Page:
Released in 2019, the Microsoft HoloLens 2 is one of the most popular of all augmented reality headsets on the market. But is the headset also the best on the market? In this review, we will compare it with the Magic Leap 1, the HoloLens 2’s biggest competitor.
In this comprehensive review we will take a deeper look at the following points:
- Pros and cons
- What is in the box
- Design and comfort
- Ease of use
Pros and cons of the Microsoft HoloLens 2
|Saves spatial mapping in the cloud||Display is sensitive to sunlight or bright light|
|High resolution and FoV||Only 2-3 hours of active battery life|
|Excellent navigation through hand control|
|Support for Microsoft's extensive productivity platforms|
Specifications of the HoloLens 2
The Microsoft HoloLens 2 has the following specifications:
- Resolution: 1440×936 pixels per eye
- Optics: Waveguide (binocular)
- Field of view: 43 degrees horizontal
- Camera: 8 MP, 1080 30fps video
- CPU: Qualcomm Snapdragon 850
- Memory: 64 GB
- RAM: 4 GB
- Weight: 566 grams
- Controls: Hand gestures, Eye-tracking, Headmotion, Voice with Cortana natural language
- Battery life: 2-3 hours of active use
What is in the box
The Microsoft HoloLens 2 comes in an elegant black box. Inside the box, the AR headset is placed in a very nice and handy case. This is ideal for protecting the headset from scratches and damage during transport.
The entire scope of delivery of the HoloLens 2:
- Microsoft HoloLens 2
- Head strap
- USB-C cable
- Microfiber cloth
Design and comfort
When you hold the HoloLens 2 in your hand, you immediately notice how well-made the device is. It comes in an elegant black and looks very professional and aesthetically pleasing.
The headband of the HoloLens 2 has a transparent visor at the front. The headset’s displays are also built into this visor. A total of 6 different cameras (4 tracking cameras, 1 RGB and 1 depth camera) are located here, which ensure that the HoloLens can always see and map every corner of the room.
The visor can also be easily flipped up and down without having to remove the AR headset. This is a big advantage over the Magic Leap 1, where you have to remove the entire headset if you no longer want the display in front of your eyes.
On the back of the headband is the battery, as well as a knob for adjusting the headband. Due to the battery on the back, the 566 grams of weight sit very well distributed on the user’s head.
For comparison, Magic Leap’s device only weighs 316 grams. This is due to the fact that the processor is installed in an external so-called Light Pack. The processor can be attached to the pants pocket and is connected to the headset via cable. The advantage of the HoloLens 2 is that it is a completely standalone device that does not require any additional equipment or cables to be connected.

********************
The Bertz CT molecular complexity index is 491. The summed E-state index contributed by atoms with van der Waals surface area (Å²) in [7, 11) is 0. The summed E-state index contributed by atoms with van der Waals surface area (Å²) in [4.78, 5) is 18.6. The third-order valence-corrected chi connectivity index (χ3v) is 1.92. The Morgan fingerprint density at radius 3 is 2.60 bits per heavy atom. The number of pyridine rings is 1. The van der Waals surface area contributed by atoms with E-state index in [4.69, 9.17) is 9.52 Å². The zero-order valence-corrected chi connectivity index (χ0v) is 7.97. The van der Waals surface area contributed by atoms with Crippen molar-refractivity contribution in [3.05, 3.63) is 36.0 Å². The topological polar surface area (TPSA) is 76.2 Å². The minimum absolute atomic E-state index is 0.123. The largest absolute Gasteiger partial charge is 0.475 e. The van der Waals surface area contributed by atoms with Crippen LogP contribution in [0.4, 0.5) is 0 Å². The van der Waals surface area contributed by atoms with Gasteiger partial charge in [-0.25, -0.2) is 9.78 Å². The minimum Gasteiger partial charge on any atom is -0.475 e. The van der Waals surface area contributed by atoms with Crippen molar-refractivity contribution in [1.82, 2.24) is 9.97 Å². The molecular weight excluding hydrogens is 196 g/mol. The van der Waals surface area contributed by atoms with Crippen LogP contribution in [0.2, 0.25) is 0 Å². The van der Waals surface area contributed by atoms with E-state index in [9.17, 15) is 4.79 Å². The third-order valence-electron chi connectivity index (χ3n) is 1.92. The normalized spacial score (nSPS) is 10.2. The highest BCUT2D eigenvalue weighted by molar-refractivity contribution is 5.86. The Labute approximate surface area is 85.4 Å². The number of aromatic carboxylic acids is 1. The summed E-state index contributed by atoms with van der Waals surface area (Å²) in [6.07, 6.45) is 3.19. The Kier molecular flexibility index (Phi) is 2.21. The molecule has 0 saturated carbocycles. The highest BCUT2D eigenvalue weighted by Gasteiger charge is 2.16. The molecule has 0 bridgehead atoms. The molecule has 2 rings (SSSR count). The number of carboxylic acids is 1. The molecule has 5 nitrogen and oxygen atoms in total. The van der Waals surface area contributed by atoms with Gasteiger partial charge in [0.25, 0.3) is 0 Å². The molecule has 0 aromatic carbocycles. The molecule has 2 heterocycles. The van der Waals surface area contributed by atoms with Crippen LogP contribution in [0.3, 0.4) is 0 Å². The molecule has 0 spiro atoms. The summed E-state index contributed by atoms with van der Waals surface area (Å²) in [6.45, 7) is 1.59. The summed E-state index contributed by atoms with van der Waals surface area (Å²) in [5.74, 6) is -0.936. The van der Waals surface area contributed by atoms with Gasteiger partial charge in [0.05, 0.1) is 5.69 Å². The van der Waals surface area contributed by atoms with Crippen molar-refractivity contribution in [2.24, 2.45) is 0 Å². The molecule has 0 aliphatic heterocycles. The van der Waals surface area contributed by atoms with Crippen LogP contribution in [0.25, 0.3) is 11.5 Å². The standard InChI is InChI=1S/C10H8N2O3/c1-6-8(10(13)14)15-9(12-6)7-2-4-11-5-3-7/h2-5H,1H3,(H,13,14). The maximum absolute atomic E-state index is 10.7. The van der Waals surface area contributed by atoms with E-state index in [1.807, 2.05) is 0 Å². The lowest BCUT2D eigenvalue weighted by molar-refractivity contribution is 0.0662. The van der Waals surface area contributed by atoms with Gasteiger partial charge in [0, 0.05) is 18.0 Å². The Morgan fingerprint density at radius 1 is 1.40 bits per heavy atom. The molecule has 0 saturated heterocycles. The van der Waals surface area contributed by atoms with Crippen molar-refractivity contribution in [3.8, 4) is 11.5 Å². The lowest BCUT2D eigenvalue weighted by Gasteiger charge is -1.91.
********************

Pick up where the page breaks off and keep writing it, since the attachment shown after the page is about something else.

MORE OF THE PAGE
Ease of use
Before you can use the HoloLens 2, you have to map the room you are in with the device. This makes the headset scan the environment and create a 3D copy of the room. These are stored by the device in the cloud, so a room does not have to be re-mapped each time. The initial mapping is faster and better with HoloLens 2 than with Magic Leap 1, which requires you to get closer to objects for the device to detect them.
Using the Microsoft HoloLens 2 is simple and intuitive via hand control. You can navigate through the HoloLens 2 by tapping the menus floating in front of you. This feels very unfamiliar at first and you miss pressing the buttons of a controller. However, you get the hang of it after a short time, and from then on, the hand control is simply fascinating and fun. The Magic Leap has a hand controller for comparison, which is used to operate the device. This makes it easier to use for beginners at first, since most are used to using controllers.
The HoloLens 2 also offers voice control as an additional input option. This is very helpful in some situations, especially in combination with the eye tracking. For example, you can look at a certain open window and say “close” to close it. For workers who need their hands for other work tasks, voice control can become an important tool. However, as soon as background noise is added, the HoloLens 2 does not understand you as well, which can lead to frustration.
The binocular waveguide display of the Microsoft HoloLens 2 has 1440×936 pixels per eye, a bit more than the 1280×960 pixels per eye of the Magic Leap. However, we have to say that the resolution still has a lot of room for improvement, because the screen door effect is still clearly visible in the HoloLens 2.
|HoloLens 2||Magic Leap 1|
|Resolution||1440×936 pixels per eye||1280×960 pixels per eye|
|Refresh rate||60 Hz||122 Hz|
|Field of view||43 degrees horizontal||40 degrees horizontal|